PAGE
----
Are you seeing potential signs of fungus in your lawn? Fungus spread through spores and typically thrive in environments with poor airflow, excessive moisture, and low light conditions. This is why after a rainstorm, where clouds are prevalent and grounds are wet, you may notice signs of fungus. According to Graham Simmons, Director of Turf Grass Operations for Woerner Farms, ”Rainy and cloudy weather are prime conditions for fungus.” Below is a list and photo examples of common types of fungus to watch out for in your lawn.
Are you seeing patches of brown grass, no bigger than a silver dollar, scattered around your lawn? Dollar spot fungus, characterized by its namesake, may be to blame. This type of fungus can occur on most warm and cool season varieties of grass. In addition to the “silver dollar” type patches, signs of dollar spot fungus can also be found on your leaf blades.
According to Mr. Simmons, “On the leaf blade itself, an hour-glass shaped legion would be indicative of dollar spot.” A fungicide that notably prevents and exterminates dollar spot fungus is Heritage with active ingredient azoxystrobin.
If you have noticed browning grass blades in your yard, your lawn may be under attack by the gray leaf fungus. The gray leaf fungus is characterized by dark gray or brown patches and spots on leaves and grass blades. It is common in the summer months and is mostly found on St. Augustine grass.
According to Mr. Simmons, conditions that encourage it are mostly standard, ranging from wet and cloudy weather to excess nitrogen on your lawn from fertilizer. The good news is that this kind of fungus is pretty easy, predictable and preventable. As Mr. Simmons says, “You can just about count on this fungus appearing every summer during wet periods.” Types of fungicides that are best for prevention and extermination are Daconil with active ingredient chlorothalonil and Banner Maxx with active ingredient propiconazole.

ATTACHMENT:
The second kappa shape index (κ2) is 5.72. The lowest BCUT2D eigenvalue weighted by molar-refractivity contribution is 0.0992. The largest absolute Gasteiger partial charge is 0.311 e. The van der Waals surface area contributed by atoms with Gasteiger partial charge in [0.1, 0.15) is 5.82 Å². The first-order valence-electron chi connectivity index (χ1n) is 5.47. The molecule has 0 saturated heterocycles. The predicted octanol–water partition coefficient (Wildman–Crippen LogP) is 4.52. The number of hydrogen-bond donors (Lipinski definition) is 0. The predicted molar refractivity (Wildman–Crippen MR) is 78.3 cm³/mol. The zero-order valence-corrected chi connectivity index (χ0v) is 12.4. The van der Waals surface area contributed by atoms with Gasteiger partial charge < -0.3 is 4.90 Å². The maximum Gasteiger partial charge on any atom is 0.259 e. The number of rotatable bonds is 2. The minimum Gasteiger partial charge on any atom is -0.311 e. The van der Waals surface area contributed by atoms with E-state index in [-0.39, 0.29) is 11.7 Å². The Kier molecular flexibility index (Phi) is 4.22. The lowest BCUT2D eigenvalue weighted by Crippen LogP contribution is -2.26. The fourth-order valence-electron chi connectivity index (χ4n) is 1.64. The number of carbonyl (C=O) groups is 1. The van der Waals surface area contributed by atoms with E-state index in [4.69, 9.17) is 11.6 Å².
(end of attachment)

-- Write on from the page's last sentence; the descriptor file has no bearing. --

A smaller version of the dollar spot fungus, brown patch fungus is characterized by large brown patches across the lawn. Brown patch fungus is referred to by two names. In cool seasons grasses, like kentucky bluegrass, it is called “brown patch.” When found in warm season grasses, it is referred to as “large patch.”
According to Mr. Simmons, “The large patch can be several feet in diameter, can be irregularly shaped or a circle. Inside of the circle will be green healthy grass, almost like smoke rings.” Brown patch fungus typically occurs in the fall and in the spring while your lawn is transitioning either into or out of dormancy. Some fungicides used to treat brown patch fungus include Heritage and Daconil.